A church dedicated
It was my honor to preside at the Mass of Dedication at St. Mark’s Parish in Oro Valley yesterday.  The lovely new church, still gleaming in its newness, was filled with parishioners for the event.



Photo by Victor Calderon
Bishop Kicanas blesses those attending the Mass of Dedication at the new St. Mark Parish church.

It was good to have both Father Liam Leahy, pastor emeritus, who began the massive construction project, and Father Patrick Kennedy, the current pastor, who picked up the baton and brought  the project through to completion, present for the Mass and celebration.


Building a new church is big job, and I am proud of how well the folks at St. Mark have handled this labor of love.  While it took a long time, as building a church always does, they got the work done in a marvelous way. There are many people to thank for this project, including the two pastors, the St. Mark’s Board of Directors, the parishioners, the architect, project manager, contractor,  and John Shaheen,  the diocesan director of Property and Insurance, who played a role in the successful completion of this marvelous place of worship. They can be
mighty proud.


I was grateful to Father Abran Tadeo, pastor of St. Margaret Mary Alacoque Parish, who served as Master of Ceremonies  for the Mass and to Sister Lois Paha, O.P. who helped with the liturgy.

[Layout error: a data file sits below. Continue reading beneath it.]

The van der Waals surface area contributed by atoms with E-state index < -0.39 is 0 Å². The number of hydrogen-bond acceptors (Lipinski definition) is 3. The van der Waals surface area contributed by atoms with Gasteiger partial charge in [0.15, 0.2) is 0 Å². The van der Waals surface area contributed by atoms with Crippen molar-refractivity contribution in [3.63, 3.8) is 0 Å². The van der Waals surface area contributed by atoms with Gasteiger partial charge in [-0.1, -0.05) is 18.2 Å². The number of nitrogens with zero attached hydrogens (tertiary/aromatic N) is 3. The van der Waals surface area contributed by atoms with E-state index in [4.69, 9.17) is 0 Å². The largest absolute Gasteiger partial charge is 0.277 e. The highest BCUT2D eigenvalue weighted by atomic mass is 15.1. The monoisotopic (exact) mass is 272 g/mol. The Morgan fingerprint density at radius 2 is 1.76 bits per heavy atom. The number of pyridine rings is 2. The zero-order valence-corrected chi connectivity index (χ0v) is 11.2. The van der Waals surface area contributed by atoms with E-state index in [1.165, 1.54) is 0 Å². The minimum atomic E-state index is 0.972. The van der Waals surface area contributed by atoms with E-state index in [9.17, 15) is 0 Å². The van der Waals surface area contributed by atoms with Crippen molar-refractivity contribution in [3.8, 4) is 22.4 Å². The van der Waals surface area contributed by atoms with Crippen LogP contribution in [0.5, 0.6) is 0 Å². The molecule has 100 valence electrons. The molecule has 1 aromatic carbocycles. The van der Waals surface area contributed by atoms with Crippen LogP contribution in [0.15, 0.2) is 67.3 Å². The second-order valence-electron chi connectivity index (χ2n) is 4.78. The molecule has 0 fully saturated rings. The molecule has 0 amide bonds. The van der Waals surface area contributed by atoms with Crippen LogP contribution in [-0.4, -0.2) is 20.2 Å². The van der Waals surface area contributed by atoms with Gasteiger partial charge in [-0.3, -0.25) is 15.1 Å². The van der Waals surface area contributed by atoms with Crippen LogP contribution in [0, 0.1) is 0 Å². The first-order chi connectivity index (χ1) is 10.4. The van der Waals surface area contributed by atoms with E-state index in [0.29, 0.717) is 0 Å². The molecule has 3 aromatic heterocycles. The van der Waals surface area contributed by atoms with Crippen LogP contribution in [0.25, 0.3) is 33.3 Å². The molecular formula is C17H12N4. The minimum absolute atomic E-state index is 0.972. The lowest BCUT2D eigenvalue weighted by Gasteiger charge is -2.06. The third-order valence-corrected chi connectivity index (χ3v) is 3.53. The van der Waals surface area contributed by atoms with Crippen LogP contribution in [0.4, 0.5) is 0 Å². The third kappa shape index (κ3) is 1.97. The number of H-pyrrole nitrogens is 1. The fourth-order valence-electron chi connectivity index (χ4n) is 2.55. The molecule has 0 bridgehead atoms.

Seton Awards
Each year Salpointe Catholic High School recognizes someone who has contributed significantly to Catholic School Education in our Diocese at a breakfast hosted at the school. This year they honored two people who gave so much of their time and talent to enhance the academic and formation programs of Salpointe: Gail and Mike Urbanski. Both worked for Salpointe until recently. They contributed greatly to Salpointe’s excellence. What a fitting tribute as we begin Catholic  Schools week in the Diocese. Mike and Gail are two examples of the wonderful presidents, principals, teachers and staffs that make up our 25 Catholic schools in the Diocese.


Finance Council
Our Diocesan Finance Council meets tomorrow at our Archives.  Topics for discussion include review of the Diocese’s performance in relationship to this year’s budget, a look at investments and how the financial picture of the Diocese can be strengthened.


Council members were delighted that for the first time in a long time we reached our goal in the Annual Catholic Appeal –amazingly, the appeal has a 96 percent fulfillment rate. They also were delighted to know that the Capital Campaign, Our Faith, Our Hope, Our Future that is moving toward completion, has generated $30,700,000. The campaign will provide money for a land trust for new parishes, improvement of our Catholic schools and religious education programs, care for our retired priests, and the renovation of the Cathedral, as well as support for Catholic Community Services. Our hope is to get to $32 million which would allow us to fully fund the cost of the campaign and each of the listed purposes for the campaign.